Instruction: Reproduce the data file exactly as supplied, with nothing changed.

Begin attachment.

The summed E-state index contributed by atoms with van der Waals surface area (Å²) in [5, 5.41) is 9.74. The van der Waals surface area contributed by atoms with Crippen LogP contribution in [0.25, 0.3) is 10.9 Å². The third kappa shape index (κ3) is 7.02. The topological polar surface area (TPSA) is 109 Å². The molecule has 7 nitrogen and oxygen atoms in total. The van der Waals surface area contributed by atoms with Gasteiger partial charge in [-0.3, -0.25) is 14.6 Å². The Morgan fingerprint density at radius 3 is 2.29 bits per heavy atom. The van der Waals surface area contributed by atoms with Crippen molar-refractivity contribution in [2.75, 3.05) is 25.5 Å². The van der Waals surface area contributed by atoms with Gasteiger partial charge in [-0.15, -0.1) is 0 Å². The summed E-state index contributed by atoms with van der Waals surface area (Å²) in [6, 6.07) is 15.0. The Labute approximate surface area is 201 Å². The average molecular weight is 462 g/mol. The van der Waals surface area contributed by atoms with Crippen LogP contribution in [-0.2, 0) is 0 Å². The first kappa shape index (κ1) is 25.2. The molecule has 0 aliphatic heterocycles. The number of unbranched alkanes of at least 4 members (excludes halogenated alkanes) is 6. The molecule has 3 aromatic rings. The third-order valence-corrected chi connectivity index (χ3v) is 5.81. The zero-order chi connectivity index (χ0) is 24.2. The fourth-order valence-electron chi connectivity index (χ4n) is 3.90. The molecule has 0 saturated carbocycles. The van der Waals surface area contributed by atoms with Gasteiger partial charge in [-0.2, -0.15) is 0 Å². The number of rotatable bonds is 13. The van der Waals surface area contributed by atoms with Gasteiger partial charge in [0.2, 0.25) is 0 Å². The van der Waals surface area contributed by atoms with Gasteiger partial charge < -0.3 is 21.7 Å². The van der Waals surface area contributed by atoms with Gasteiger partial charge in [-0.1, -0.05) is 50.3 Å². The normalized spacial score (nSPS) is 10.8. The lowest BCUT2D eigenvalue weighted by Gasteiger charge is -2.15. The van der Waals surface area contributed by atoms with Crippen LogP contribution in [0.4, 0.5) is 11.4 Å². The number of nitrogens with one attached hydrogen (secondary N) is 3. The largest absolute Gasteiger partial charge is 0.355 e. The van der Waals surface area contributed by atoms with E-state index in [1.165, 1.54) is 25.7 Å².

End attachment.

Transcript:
The summed E-state index contributed by atoms with van der Waals surface area (Å²) in [5, 5.41) is 9.74. The van der Waals surface area contributed by atoms with Crippen LogP contribution in [0.25, 0.3) is 10.9 Å². The third kappa shape index (κ3) is 7.02. The topological polar surface area (TPSA) is 109 Å². The molecule has 7 nitrogen and oxygen atoms in total. The van der Waals surface area contributed by atoms with Gasteiger partial charge in [-0.3, -0.25) is 14.6 Å². The Morgan fingerprint density at radius 3 is 2.29 bits per heavy atom. The van der Waals surface area contributed by atoms with Crippen molar-refractivity contribution in [2.75, 3.05) is 25.5 Å². The van der Waals surface area contributed by atoms with Gasteiger partial charge in [-0.15, -0.1) is 0 Å². The summed E-state index contributed by atoms with van der Waals surface area (Å²) in [6, 6.07) is 15.0. The Labute approximate surface area is 201 Å². The average molecular weight is 462 g/mol. The van der Waals surface area contributed by atoms with Crippen LogP contribution in [-0.2, 0) is 0 Å². The first kappa shape index (κ1) is 25.2. The molecule has 0 aliphatic heterocycles. The number of unbranched alkanes of at least 4 members (excludes halogenated alkanes) is 6. The molecule has 3 aromatic rings. The third-order valence-corrected chi connectivity index (χ3v) is 5.81. The zero-order chi connectivity index (χ0) is 24.2. The fourth-order valence-electron chi connectivity index (χ4n) is 3.90. The molecule has 0 saturated carbocycles. The van der Waals surface area contributed by atoms with Gasteiger partial charge in [-0.2, -0.15) is 0 Å². The number of rotatable bonds is 13. The van der Waals surface area contributed by atoms with Gasteiger partial charge in [0.2, 0.25) is 0 Å². The van der Waals surface area contributed by atoms with Gasteiger partial charge < -0.3 is 21.7 Å². The van der Waals surface area contributed by atoms with Gasteiger partial charge in [-0.1, -0.05) is 50.3 Å². The normalized spacial score (nSPS) is 10.8. The lowest BCUT2D eigenvalue weighted by Gasteiger charge is -2.15. The van der Waals surface area contributed by atoms with Crippen LogP contribution in [0.4, 0.5) is 11.4 Å². The number of nitrogens with one attached hydrogen (secondary N) is 3. The largest absolute Gasteiger partial charge is 0.355 e. The van der Waals surface area contributed by atoms with E-state index in [1.165, 1.54) is 25.7 Å².